Showing posts from February, 2017

Historical Genesis for the Next Generation

Courtesy Compass Cinema Wow.  What a weekend.  The new documentary  Is Genesis History?  opened at 700 theaters across the country, and 140,000 people enjoyed a brief glimpse into the world of creationist research.  I had a great time seeing the film on the big screen, but it was a lot more fun talking to people outside after the film.  People are really excited about what they saw. While we're all still excited about the movie, I wanted to remind everyone that what you saw in that film took a lot of work, and I'm not talking about the film itself.  Every one of those scientists and scholars in the film has spent a huge amount of time and effort studying God's creation and making those discoveries. I spent about twenty years working on baraminology and applying it to fossil hominins.  Research like that takes brain power and education.  It takes creativity and inspiration.  And yes, it takes money. At Core Academy, we liked Is Genesis History? , but we're reall

Is Genesis History Q&A

With the movie Is Genesis History? opening this week, I'm bound to have new readers checking up on me and my ideas.  New readers will represent the full spectrum from believers to scoffers, so I wanted to try to address some of the questions I think will come up after seeing the movie.  Here are some questions I imagined people will ask and my responses, in no particular order. 1.  Who are you?   I have a doctorate in biochemistry, with specialty in computational biology, protein evolution, and comparative genomics.  I have been actively researching question in creationism for the past seventeen years, first as a faculty member in the Center for Origins Research at Bryan College, then as its director, and finally as the president of Core Academy of Science, a small science education organization in Dayton, TN.  My primary research interest is the large-scale pattern of design revealed by the similarity of organisms.  In other words, why do I have similar genes to oak trees

Creationists and Homo naledi

There are three new papers in ARJ on Homo naledi this week.  Two of them are responses to O'Micks.   The first is by my colleague Matt McLain at the Master's University in California .  He reviews the geological evidence for burial of the Homo naledi  remains.   My own paper is a longer look at the challenges of hominin baraminology and how Homo naledi  fits into those challenges .  Finally, O'Micks responds in the longest paper of the three . So how did we do?  Needless to say, I rather like my paper.  McLain's article is a decent summary of the burial evidence.  O'Micks seems to be quite adamant that Homo naledi  is not human, but he still seems to misunderstand what I'm claiming.  And frankly, I'm not at all sure why he's so passionately opposed to including Homo naledi  in the human holobaramin. I would like to say more, but ... I know big things are going to be revealed in a few weeks, and I want to wait to see what those big things are.  I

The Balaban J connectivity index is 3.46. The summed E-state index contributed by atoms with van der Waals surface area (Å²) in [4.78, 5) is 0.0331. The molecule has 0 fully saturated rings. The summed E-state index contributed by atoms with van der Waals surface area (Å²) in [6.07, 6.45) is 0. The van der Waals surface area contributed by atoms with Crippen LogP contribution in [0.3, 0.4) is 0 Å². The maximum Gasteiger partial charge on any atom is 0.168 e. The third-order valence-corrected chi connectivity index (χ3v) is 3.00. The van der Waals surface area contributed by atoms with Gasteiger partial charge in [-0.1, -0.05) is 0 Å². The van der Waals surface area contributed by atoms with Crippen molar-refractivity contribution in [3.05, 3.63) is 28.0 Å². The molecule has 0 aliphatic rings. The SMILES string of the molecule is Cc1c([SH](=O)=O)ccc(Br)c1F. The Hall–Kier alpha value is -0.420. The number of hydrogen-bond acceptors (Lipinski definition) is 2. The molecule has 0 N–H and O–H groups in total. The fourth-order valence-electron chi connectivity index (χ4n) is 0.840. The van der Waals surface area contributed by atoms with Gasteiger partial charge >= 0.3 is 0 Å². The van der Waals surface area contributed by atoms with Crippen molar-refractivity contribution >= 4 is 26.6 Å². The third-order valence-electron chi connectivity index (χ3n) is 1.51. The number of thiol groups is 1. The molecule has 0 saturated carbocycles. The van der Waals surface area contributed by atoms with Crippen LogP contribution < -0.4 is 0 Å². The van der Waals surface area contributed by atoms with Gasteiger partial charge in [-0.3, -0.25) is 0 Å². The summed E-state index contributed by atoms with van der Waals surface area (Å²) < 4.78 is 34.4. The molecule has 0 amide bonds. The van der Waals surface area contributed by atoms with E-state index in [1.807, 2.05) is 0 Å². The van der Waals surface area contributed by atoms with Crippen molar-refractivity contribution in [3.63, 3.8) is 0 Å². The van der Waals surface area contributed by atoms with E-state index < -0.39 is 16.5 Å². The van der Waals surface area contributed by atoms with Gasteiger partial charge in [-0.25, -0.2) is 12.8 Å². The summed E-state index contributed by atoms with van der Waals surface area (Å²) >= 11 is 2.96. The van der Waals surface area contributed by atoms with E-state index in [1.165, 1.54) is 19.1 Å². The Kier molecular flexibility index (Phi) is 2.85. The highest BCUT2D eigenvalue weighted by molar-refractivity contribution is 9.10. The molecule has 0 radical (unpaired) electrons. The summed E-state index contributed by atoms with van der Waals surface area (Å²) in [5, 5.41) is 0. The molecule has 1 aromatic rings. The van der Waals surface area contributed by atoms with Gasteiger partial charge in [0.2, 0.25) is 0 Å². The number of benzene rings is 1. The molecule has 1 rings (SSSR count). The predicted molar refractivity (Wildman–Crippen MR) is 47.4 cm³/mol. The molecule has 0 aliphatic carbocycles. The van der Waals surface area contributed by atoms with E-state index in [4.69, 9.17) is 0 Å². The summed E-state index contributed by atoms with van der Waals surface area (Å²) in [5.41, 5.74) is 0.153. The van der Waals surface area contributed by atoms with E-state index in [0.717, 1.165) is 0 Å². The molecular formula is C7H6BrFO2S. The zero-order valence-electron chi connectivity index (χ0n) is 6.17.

Is Genesis History? preview night!

Hey, that's me on the big screen! Friday night, I went to a preview showing of Is Genesis History? in Franklin, TN with a small crowd of mostly people from the production company and their friends and family.  It was the first time I had seen the finished film, and we did a little Q&A after.  I was the only featured scientist from the movie at that showing.  These are just a few thoughts on the film rather than a full review.  I don't want to engage with the film fully before others have a chance to see it. I'm happy to say that the finished film is very nice and substantially improved from the cut I saw last summer.  I was repeatedly amazed at how much better I liked it this time.  It's amazing what you can do with a little editing!  The film is basically a series of interviews with various creationists around the United States.  Each scholar is featured in some sort of location that relates to what they're talking about.  Creationist geologist Steve Au

Dating Homo naledi

Rumors on the date of Homo naledi are becoming bolder.  Today, two little tidbits hit Twitter: Lee: "We have dated Homo naledi. It may not be as old as people think." Jane: "Maybe its like the hobbit" #janeandlee — John Hawks (@johnhawks) February 9, 2017 Prof Lee Berger: "In 3wks a huge discovery that'll change the dating of #HomoNaledi will be made" #JaneAndLee — Digital Mastermind (@deshanta) February 9, 2017 So there you go.  The rumors have been going around that the date would be young, and that seems to be the case.  The date I've heard is considerably less than a million radiometric years, which makes sense since the bones aren't mineralized.  If that is the case (and I do not know that it is), then we can dismiss claims that H. naledi  is really just an early or primitive H. erectus .  It might be derived from a pre-erectus lineage, but the remains we have are much later. Some might argue tha

What's up?

Things have been quiet around here lately.  I assure you it's not for lack of interesting things to talk about, but nothing has really grabbed me lately.  There will be some stuff to say in the coming weeks after the movie hits.  There will undoubtedly be criticisms and maybe even demands for explanation of my comments.  So that will be "fun."  I also have a new paper coming out around the same time, and I'll have something to say there.  And you never know when something astonishing will happen in the world of science (like the date of Homo naledi ), and I'll want to comment on that too. In the mean time, I've been up to my eyeballs in video production for new biology lessons.  We had two days off from school last week because half the kids were sick, and I worked almost a complete work week on biology lessons.  It's pretty exhausting.  The good news is that I'm on kind of roll so I'll probably keep going and finish editing some of the video I